Today’s epistle comes from the penultimate chapter in all of the bible. In it, John envisions a new heaven and a new earth. In it, “Death will be no more.”
“What will happen to us when we die?” John proclaims that wee will dwell in that new heaven and new earth.
John stresses not so much that we will be with God, but that God will be with us. “See, the home of God is among mortals.”
Strange religion. Our God not only made us: God prefers our company.
A few years ago, someone asked on an Episcopal listserv, “Any suggestions or advice regarding pastoral care for Gays and Lesbians?”
I am in a Pastoral Care class at seminary. I signed up with several guys to do a presentation on Gay and Lesbian pastoral issues.
I felt drawn to talk about coming out issues. Does anyone have any suggestion or material on counseling folks who are dealing with coming out issues?
I offered two suggestions from Scripture: Today's Lazarus story (come out! with all your stinky clothes) and the story of Queen Esther (you are family, sugar, and you can continue to enjoy the privileges of this closet only if you collaborate, only if you become a closet militant).
Dr. King said, "Unmerited suffering is always redemptive." I phrase that differently, "Unmerited suffering is always meant to be redemptive; therefore work to make it so."
Not every coming out is an unqualified blessing. Even in some of the better dynamics, one pays a price, sometimes a big price. If at all possible, time your coming out to maximize the redemption purchased with your holy sacrifice.
Trust no formulas. There are some who need to let a hateful parent finish paying the college bills before saying, 'Yoo-hoo, hi there! Guess what!' There are some who need to pay their own college bills with a wry smile. There are some who will enable parental love they had not yet seen....
Don't demonize your family and friends: it is understandable that immediate family members are concerned about what the extended family, even what the neighbors will think, not just about the lgbt child, but about their parenting. Some have been taught to think that we are their 'mistake.' They loved us too much! or they were cold and distant! Some are dealing with all sorts of stereotypes of themselves, not just of us.
But is their concern about the family and the neighbors more important than our breathing? than our spiritual health?! I have seen many students' eyes light up when I have asked that question, as if a millstone had just been removed from around their necks.
The biggest fear I had when in the closet, ages and ages ago--but until I was 28--was that somehow I would be embracing all my stereotypes of who lgbt people are. What a big surprise to discover just the opposite, that in my newly claimed wholeness I had the birthright (or the 're-birth right') to know that whatever else others think lgbts are, they're wrong if they don't include me just as I am.
Coming out did not make me have to be someone else; coming out gave me the freedom to be myself, to be whole, as I had never been before.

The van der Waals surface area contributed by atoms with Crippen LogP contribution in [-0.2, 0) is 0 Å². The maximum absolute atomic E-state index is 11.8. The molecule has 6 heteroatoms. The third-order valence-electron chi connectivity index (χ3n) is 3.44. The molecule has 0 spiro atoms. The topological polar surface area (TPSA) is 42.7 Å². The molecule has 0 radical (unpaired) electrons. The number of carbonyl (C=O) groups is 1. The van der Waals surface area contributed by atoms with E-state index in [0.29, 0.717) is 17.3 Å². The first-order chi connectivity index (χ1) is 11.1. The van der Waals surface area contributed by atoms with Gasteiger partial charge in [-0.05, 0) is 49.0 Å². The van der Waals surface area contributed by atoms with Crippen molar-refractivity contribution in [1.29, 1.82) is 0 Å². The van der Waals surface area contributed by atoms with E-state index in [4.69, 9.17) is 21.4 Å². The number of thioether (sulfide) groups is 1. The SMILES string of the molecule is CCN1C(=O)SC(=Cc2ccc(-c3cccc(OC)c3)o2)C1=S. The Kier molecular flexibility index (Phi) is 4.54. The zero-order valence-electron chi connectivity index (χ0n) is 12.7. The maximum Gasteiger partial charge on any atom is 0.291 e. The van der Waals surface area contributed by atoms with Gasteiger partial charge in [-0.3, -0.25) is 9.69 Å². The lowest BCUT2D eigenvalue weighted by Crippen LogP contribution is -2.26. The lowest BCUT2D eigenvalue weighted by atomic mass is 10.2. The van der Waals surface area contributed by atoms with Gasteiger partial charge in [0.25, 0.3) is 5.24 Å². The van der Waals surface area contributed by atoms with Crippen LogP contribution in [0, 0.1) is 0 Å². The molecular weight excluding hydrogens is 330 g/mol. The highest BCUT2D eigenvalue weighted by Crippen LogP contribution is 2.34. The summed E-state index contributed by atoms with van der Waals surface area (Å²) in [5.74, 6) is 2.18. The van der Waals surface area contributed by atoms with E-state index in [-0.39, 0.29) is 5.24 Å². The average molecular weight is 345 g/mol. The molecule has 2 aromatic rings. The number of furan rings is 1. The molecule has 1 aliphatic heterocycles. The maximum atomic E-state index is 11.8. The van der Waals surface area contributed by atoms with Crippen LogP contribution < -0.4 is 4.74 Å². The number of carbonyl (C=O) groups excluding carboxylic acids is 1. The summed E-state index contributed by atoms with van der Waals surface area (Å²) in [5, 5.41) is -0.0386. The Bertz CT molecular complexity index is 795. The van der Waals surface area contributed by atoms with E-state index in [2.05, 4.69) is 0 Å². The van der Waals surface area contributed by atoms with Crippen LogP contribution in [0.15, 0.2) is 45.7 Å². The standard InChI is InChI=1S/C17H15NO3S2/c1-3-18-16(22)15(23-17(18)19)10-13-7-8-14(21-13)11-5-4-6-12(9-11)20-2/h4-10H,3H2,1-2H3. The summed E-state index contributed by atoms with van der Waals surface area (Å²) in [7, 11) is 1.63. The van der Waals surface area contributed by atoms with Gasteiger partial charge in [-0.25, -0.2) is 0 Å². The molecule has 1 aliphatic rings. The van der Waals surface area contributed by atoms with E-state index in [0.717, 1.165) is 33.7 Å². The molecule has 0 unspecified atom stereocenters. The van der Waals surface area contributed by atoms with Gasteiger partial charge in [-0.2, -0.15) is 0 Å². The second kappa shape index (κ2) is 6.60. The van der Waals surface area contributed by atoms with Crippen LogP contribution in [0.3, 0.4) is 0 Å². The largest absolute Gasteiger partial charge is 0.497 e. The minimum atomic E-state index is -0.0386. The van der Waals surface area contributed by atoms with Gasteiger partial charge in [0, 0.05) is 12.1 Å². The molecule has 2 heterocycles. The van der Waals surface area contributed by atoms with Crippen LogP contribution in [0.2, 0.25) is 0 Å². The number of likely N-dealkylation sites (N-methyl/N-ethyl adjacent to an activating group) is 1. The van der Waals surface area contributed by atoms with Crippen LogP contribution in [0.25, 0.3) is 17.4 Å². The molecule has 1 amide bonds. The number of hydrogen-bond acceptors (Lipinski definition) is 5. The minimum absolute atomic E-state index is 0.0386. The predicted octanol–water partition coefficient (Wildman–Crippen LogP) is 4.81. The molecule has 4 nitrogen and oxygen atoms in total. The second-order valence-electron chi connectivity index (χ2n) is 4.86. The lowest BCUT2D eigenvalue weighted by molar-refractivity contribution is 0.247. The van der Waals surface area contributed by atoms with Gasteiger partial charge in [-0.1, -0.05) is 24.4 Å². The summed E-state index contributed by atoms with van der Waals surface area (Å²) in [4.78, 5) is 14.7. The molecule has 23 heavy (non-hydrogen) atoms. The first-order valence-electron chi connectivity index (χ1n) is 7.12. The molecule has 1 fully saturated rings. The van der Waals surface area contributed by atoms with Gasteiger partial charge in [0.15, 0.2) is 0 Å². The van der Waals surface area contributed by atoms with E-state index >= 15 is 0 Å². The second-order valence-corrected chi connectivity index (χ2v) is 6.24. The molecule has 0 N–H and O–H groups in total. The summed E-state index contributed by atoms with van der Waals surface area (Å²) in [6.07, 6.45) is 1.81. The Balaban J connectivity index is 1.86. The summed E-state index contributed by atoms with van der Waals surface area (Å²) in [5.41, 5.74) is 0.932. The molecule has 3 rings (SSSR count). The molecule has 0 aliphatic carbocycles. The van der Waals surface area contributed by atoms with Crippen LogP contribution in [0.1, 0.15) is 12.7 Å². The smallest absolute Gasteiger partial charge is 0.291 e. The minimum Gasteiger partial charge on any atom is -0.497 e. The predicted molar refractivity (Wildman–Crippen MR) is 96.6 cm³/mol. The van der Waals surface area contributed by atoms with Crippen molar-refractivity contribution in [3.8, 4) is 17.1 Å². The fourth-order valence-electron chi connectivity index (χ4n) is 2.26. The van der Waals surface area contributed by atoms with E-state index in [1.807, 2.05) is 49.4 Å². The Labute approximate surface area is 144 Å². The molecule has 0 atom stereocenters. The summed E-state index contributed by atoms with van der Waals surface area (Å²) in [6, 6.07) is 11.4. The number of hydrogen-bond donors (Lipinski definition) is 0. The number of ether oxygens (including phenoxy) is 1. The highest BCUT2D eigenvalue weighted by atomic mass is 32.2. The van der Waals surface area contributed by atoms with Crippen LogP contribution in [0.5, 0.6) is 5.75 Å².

Another big surprise in coming out was to discover that I am really not the center of the universe. Protecting my closet, not wanting to be who I was, trying to account for it....... voraciously consumed vital energy. Secret sexual identity was so absorbing that it threatened to define me. `How will family and friends react if ever they discover that I am not who they think I am, but queer?...' I felt they could not possibly love or respect me, for I had grave problems in loving and respecting myself.
In the closet it took enormous discipline even to think about anything else or anyone else for extended periods of time. Sexuality loomed extremely large, disproportionately so. No wonder that I gave evidence to the stereotype that we are neurotic. I was fast becoming so.
But when I came out, sexuality became just sexuality, integral to who I am, all the more delightful because not furtive or anonymous, but by no means definitive.
I got a life, a new life. I was born again with a new spirit, one that turned not inward on itself, but outward towards others in God's marvelous creation.
People who counsel lesbians and gays in the closet need to be very careful not to get their own sense of worth by having such a lovely bird in a cage. From the first day of such counsel, they need to envision the joy of flight when the cage door opens.
It is far easier to help people adjust to the closet than it is to prepare them for survival outside it.
Some who knew my secret and were trusted confidants while I was a caterpillar in the cocoon where they kept sacred vigil were not altogether happy with the lovely mariposa when I emerged. Some found it easier to be my protector than to be my peer. Maybe that's inevitable? God blesses them also.
God, holy and immortal one, as Jesus you stayed in a closet much of your ministry, later to emerge as the Christ, the son of the Living God. Help all of us in transition to be whole, in this life, and in transition to the life to come. AMEN
Note: You can listen to my own sermon for this date -- preached at Trinity Church in Columbus, Ohio. I used only bits and pieces from the material above.
Thank you for your interest. -- Louie Crew